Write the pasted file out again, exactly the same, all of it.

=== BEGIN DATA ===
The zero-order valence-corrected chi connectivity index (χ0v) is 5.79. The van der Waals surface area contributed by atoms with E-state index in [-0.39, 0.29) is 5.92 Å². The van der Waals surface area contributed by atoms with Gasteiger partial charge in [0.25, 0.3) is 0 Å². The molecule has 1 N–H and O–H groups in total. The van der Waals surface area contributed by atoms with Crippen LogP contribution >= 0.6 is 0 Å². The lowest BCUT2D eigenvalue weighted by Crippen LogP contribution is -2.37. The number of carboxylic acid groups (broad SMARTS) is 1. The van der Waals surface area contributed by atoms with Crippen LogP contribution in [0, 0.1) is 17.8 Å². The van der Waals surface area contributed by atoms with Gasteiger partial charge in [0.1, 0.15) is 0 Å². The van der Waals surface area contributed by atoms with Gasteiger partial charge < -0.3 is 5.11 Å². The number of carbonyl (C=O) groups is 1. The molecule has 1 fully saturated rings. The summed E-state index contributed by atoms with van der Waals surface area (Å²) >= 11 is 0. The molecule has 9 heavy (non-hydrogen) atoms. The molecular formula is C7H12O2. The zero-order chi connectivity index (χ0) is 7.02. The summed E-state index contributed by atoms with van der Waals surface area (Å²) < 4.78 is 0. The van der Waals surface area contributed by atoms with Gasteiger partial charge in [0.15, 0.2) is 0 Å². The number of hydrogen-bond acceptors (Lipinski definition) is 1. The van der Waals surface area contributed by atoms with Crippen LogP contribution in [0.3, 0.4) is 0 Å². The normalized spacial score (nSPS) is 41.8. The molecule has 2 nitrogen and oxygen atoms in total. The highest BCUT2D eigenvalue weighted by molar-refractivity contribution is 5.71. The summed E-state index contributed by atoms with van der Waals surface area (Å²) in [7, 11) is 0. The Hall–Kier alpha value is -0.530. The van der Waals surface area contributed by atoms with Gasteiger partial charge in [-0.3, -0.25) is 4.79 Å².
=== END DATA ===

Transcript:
The zero-order valence-corrected chi connectivity index (χ0v) is 5.79. The van der Waals surface area contributed by atoms with E-state index in [-0.39, 0.29) is 5.92 Å². The van der Waals surface area contributed by atoms with Gasteiger partial charge in [0.25, 0.3) is 0 Å². The molecule has 1 N–H and O–H groups in total. The van der Waals surface area contributed by atoms with Crippen LogP contribution >= 0.6 is 0 Å². The lowest BCUT2D eigenvalue weighted by Crippen LogP contribution is -2.37. The number of carboxylic acid groups (broad SMARTS) is 1. The van der Waals surface area contributed by atoms with Crippen LogP contribution in [0, 0.1) is 17.8 Å². The van der Waals surface area contributed by atoms with Gasteiger partial charge in [0.1, 0.15) is 0 Å². The van der Waals surface area contributed by atoms with Gasteiger partial charge < -0.3 is 5.11 Å². The number of carbonyl (C=O) groups is 1. The molecule has 1 fully saturated rings. The summed E-state index contributed by atoms with van der Waals surface area (Å²) >= 11 is 0. The molecule has 9 heavy (non-hydrogen) atoms. The molecular formula is C7H12O2. The zero-order chi connectivity index (χ0) is 7.02. The summed E-state index contributed by atoms with van der Waals surface area (Å²) < 4.78 is 0. The van der Waals surface area contributed by atoms with Gasteiger partial charge in [0.15, 0.2) is 0 Å². The number of hydrogen-bond acceptors (Lipinski definition) is 1. The van der Waals surface area contributed by atoms with Crippen LogP contribution in [0.3, 0.4) is 0 Å². The normalized spacial score (nSPS) is 41.8. The molecule has 2 nitrogen and oxygen atoms in total. The highest BCUT2D eigenvalue weighted by molar-refractivity contribution is 5.71. The summed E-state index contributed by atoms with van der Waals surface area (Å²) in [7, 11) is 0. The Hall–Kier alpha value is -0.530. The van der Waals surface area contributed by atoms with Gasteiger partial charge in [-0.3, -0.25) is 4.79 Å².